- Intermittent fasting with a 10-hour window for eating helped people with type 2 diabetes stay healthy in a recent study.
- Experts say this form of eating may help other people stay healthy as well.
- Intermittent fasting can affect your metabolism and potentially push you to avoid metabolic syndrome.
No matter how much of the year we devote to eating a healthy diet, come the holidays it’s easy to overindulge. From Halloween straight through New Year’s, you’re faced with an endless parade of tempting morsels.
But new research finds you may be able to have your cake and eat it, too.
It turns out the trick isn’t what you eat, but when.
In an effort to explore the benefits of fasting in humans, researchers have discovered that people at high risk for developing diabetes saw their health significantly improve when they ate all their meals during a 10-hour window and then fasted for the rest of the day.
Researchers from the Salk Institute and the University of California (UC) San Diego School of Medicine found that a 10-hour time-restricted eating (TRE) intervention, combined with traditional medications, resulted in weight loss, reduced abdominal fat, lower blood pressure and cholesterol, and more stable blood sugar and insulin levels for participants already living with metabolic syndrome.
“We chose metabolic syndrome, which is a mix of increased risk for cardiovascular and metabolic diseases, because it is extremely common in the United States. Currently, it’s treated first with diet and exercise. Unfortunately, it is very hard for people to do this and stick to it. Thus, TRE is a new way to improve health that would be easier to stick to,” Emily Manoogian, PhD, the paper’s first co-author, told Healthline.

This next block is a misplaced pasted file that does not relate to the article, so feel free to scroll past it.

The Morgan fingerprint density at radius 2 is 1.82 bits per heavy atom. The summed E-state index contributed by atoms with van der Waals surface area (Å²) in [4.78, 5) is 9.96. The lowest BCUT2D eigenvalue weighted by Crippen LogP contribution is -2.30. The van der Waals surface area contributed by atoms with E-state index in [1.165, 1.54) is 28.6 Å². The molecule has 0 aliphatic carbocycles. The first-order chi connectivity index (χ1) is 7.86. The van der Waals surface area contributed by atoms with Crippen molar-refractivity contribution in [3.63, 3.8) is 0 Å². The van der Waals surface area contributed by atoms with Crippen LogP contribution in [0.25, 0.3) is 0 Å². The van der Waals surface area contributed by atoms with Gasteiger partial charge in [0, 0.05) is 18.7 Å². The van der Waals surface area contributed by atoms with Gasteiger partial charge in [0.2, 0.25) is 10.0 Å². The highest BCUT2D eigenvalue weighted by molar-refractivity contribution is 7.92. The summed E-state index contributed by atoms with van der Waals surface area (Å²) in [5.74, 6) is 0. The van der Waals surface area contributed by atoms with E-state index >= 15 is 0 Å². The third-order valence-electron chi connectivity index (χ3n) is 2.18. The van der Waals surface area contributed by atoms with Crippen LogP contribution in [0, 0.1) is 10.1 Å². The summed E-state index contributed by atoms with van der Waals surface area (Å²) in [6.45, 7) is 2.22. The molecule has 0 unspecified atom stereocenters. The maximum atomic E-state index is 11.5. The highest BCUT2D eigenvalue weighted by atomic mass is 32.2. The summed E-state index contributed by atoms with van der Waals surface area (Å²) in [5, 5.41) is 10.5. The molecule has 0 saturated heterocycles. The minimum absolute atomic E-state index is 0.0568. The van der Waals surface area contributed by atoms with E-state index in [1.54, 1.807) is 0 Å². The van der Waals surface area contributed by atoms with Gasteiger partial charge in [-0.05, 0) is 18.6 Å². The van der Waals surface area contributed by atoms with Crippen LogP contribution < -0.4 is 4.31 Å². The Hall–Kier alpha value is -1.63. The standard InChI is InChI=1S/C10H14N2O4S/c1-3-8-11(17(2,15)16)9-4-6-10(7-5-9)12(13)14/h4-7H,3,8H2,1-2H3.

The study, recently published in Cell Metabolism, suggests this approach also called intermittent fasting may be an effective treatment option for people with metabolic syndrome who are already using medications to treat the condition.
“We have found that combining time-restricted eating with medications can give metabolic syndrome patients the ability to better manage their disease,” Satchin Panda, PhD, co-corresponding author and professor in Salk’s Regulatory Biology Laboratory, said in a statement.
“Unlike counting calories, time-restricted eating is a simple dietary intervention to incorporate, and we found that participants were able to keep the eating schedule,” he added.
The researchers emphasize there’s a critical need for effective lifestyle interventions for metabolic syndrome that aren’t only easy for doctors to teach patients, but also intuitive for people to adopt and maintain.
Their findings suggest that restricted eating can work as an “add-on” to drug treatment, or even prevent the need for medication.
The pilot study included 19 participants (13 men and 6 women) who already had a diagnosis of metabolic syndrome. They were asked to self-report when they ate during a time window of about 14 hours per day.